What we do in class with Constellation is a closer kind of collaboration than normal pair programming. Using Constellation during the project is possible but not encouraged, because it makes identical changes on two computers that require careful coordination to avoid merge conflicts. But if you really want to use Constellation, then before starting the collaboration, make sure both sides are in a clean state, with no uncommitted changes and fully in sync with the remote repo. After collaborating, both sides should commit the changes to their local repos, then push and pull until the commits are merged and both sides are again in a clean state. Note that you must be extremely disciplined to use Constellation and Git together successfully. Never walk away from a Constellation collaboration without cleaning up and getting merged.

In general, working together will be easier if you:

  1. pull every time you sit down to start working
  2. commit and push frequently
  3. don’t break the build! (don’t commit code that doesn’t compile)


  • Team contract. Before you begin, write and agree to a team contract.

  • Understand the problem. Read the project specification carefully.

  • Warmup. There is a warmup exercise that your group needs to do, explained below. It will help you understand the puzzle file format and serve as a good milestone for overall progress on the project.

  • Design. You will need to create abstract datatypes for various parts of your system, both client and server, and a grammar for parsing puzzle file input.

    Your software design is perhaps the most important part of the project: a good design will make it simpler to implement and debug your system. Remember to write clear specifications for classes and methods; write data type definitions for your expression data types; define abstraction functions and rep invariants, and write toString and checkRep; and document safety from rep exposure.

  • Iterate. Design the parts of the system required for the warmup. Test and implement them. Then revisit your design, improve the specifications, and test and implement more. And so on.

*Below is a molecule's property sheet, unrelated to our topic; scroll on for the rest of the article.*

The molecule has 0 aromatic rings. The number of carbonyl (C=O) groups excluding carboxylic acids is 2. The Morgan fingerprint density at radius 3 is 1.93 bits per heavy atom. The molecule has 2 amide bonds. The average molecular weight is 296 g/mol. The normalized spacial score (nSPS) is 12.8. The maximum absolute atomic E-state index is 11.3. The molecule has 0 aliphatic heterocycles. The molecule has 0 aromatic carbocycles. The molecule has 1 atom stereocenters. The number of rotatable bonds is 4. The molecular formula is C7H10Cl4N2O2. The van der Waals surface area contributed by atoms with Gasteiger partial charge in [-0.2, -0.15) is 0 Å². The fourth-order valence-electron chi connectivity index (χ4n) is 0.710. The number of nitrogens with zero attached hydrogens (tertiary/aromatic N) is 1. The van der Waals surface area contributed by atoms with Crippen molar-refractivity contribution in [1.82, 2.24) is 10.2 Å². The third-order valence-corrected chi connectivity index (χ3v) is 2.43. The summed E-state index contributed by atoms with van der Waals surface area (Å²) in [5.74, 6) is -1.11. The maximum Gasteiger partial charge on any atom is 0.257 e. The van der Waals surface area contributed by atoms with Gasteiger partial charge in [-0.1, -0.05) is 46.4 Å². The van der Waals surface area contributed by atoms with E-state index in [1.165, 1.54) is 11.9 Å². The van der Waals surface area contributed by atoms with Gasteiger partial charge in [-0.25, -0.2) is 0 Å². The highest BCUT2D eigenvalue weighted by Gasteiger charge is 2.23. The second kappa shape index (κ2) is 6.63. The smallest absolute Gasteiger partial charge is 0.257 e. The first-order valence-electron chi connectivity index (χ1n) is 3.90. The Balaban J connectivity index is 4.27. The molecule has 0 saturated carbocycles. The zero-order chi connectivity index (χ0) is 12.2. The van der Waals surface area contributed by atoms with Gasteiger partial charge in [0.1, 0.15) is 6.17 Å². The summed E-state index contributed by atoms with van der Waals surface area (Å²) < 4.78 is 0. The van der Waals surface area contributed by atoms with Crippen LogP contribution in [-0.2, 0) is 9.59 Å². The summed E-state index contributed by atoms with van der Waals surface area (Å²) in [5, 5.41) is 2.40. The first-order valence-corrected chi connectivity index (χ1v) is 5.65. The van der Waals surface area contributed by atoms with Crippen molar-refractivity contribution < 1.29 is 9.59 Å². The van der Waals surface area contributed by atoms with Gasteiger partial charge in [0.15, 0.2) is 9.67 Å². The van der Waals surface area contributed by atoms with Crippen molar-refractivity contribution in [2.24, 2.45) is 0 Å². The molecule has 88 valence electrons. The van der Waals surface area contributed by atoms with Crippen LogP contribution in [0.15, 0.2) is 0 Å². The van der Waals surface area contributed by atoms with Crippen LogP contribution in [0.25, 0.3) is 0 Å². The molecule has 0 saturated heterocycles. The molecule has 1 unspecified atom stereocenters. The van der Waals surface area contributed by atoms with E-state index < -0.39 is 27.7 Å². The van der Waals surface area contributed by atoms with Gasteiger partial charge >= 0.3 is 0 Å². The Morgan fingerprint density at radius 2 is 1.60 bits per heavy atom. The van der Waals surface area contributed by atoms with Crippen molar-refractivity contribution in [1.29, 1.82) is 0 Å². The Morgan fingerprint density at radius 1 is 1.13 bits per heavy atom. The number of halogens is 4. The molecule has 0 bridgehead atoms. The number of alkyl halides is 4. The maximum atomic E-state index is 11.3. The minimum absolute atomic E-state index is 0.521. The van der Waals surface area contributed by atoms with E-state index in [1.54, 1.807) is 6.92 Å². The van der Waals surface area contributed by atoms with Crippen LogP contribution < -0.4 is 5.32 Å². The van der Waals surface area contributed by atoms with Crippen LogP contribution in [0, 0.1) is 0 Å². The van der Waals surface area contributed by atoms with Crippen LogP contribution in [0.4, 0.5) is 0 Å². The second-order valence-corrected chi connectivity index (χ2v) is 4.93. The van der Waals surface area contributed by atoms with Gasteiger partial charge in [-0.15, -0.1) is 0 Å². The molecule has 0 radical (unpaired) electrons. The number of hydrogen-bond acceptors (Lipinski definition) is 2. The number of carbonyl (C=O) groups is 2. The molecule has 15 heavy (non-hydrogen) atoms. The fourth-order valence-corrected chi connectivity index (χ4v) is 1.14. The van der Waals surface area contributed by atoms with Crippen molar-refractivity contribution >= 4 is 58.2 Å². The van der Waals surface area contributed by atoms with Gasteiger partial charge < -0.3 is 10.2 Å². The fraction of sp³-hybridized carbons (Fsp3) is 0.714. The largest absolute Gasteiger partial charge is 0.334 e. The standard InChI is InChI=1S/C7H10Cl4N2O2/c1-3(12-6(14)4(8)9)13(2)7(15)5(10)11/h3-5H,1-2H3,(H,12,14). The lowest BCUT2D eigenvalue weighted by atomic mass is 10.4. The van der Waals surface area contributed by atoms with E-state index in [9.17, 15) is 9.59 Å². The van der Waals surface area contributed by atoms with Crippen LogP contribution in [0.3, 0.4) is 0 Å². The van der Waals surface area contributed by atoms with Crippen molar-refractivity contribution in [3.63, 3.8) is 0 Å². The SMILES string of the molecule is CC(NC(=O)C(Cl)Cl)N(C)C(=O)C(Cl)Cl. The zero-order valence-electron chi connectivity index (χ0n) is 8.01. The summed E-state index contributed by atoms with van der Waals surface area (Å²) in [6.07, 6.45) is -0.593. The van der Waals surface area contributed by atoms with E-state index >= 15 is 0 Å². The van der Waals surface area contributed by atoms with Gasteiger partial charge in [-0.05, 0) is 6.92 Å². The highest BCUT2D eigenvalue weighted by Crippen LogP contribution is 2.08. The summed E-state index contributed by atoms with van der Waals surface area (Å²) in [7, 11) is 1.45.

• Test. You should write JUnit tests for the individual components of your system. Your test cases should be developed in a principled way, partitioning the spaces of inputs and outputs, and your testing strategy should be documented as we’ve been doing all along. Parts of your program may require manual testing, which you should document clearly as in problem set 4.

  • Implement. Write implementation code so that your tests pass. Iterate on the design and tests as needed to make the system work.

  • Reflection. Individually, you will write a brief commentary saying what you learned from this project experience, answering the reflection questions. Your reflection may not exceed 300 words, and should be submitted to the reflection form.

Dividing the work

Every team member must not only make a substantial contribution to the project, but every team member must make a concrete contribution to every major component of the project.

For example, you may not assign one team member who is solely responsible for the parser.

Contributions include writing specifications, writing testing strategy, writing tests, prototyping, writing internal docs, writing implementation code, fixing bugs, and giving code review feedback. Contributions you work on as a pair or a whole team are great, as long as everyone is involved. Tasks like running meetings, taking notes, and tracking bugs are important, but don’t count as contributions under this requirement.

You must also divide the work such that every team member makes several different kinds of contributions.

For example, you may not assign one team member who is solely responsible for writing tests.

Here is one way to break down the work for a 3-person group that satisfies the constraints above. Fill in the cells of this grid so that it is a Latin square, i.e. no person is mentioned more than once in each row or column:

Server-side logic Game logic Client-side logic




The server-side logic includes all the code necessary to accept clients, manage sessions, and transmit updates to clients. The game logic includes all the rules of the game itself, including the logic to check puzzles for consistency, and the client-side logic includes all the GUI logic, as well as the logic necessary to support live GUI updates.

Note that you may need to rebalance your work breakdown among group members as the design and implementation challenges become more clear, so be prepared to revisit this Latin square and change the rows or columns if necessary.